Step 2: Define and Find Cases

Illustration showing the United States and a magnifying glass representing finding more cases.

Finding sick people is important to help public health officials understand the size, timing, severity, and possible sources of an outbreak. A case definition is developed to define who will be included as part of an outbreak. Investigators use the case definition to search for illnesses related to the outbreak. Illnesses are plotted on an epidemic curve (epi curve) so that public health officials can track when illnesses occur over time.

Key words:

Case Definition: A list of criteria used to determine if an individual is included as a case in an outbreak investigation

Case Count: The number of illnesses that meet the case definition

Epidemic Curve (Epi Curve): A graph that shows the number of illnesses over time

What is a case definition?

Case definitions are developed by health officials to spell out who will be included as part of the outbreak. Case definitions may include details about:

  • Features of the illness
  • DNA fingerprint (if the pathogen is tracked by PulseNet)
  • The pathogen or toxin (if known)
  • Certain symptoms typical for that pathogen or toxin
  • Time range for when the illnesses occurred
  • Geographic range, such as residency in a state or region

There might be several case definitions for an outbreak investigation, each with a different purpose. For example, one case definition might be for confirmed illnesses and another for probable illnesses. The number of illnesses that meet the case definition is called the case count.

How are cases of illness found?

Using the case definition, investigators search for more illnesses related to the outbreak. They do this by:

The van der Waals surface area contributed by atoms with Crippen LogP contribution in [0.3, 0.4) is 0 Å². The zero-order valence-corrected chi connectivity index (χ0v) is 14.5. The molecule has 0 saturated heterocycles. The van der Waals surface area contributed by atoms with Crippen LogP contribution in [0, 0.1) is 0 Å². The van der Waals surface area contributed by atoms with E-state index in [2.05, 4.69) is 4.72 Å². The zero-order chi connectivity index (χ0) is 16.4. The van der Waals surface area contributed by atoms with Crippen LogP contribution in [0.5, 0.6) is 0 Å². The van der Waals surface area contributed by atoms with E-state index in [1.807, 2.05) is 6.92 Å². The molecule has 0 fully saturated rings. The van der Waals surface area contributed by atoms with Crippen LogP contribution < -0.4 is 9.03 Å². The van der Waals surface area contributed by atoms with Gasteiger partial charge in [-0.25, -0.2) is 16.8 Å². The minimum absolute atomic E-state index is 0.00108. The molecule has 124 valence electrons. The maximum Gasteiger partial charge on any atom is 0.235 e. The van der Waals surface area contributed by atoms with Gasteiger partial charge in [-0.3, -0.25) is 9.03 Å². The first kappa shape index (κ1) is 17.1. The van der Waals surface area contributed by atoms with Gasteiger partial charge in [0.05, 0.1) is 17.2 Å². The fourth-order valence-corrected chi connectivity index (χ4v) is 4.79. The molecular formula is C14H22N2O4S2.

• Reviewing laboratory reports to PulseNet
  • Reviewing regular surveillance reports
  • Asking local clinical and laboratory professionals to report cases of the particular illness more quickly, as soon as they suspect the diagnosis
  • Reviewing emergency room records for similar illnesses
  • Surveying groups that may have been exposed
  • Asking health officials in surrounding areas to look for illnesses that might be related

How are cases tracked?

Investigators watch the progression of an outbreak by tracking:

  • Who becomes ill
  • When they become ill
  • Where they live

Investigators use a graph called an epidemic curve or epi curve to track the number of illnesses over time. The pattern of the epi curve helps investigators decide if sick people were exposed to the same source of illness over a short period or if the exposure to the source was over a longer time. Investigators use maps to mark where sick people live so they can easily see whether and how the outbreak is spreading.

This is a sample epi curve. IT contains the number of people and dates when they became ill. It also lists dates when 2 recalls were made. Dates on the curve range from July 1, 2015 through March 13, 2016.

Example of an epi curve tracking cases and events in an outbreak.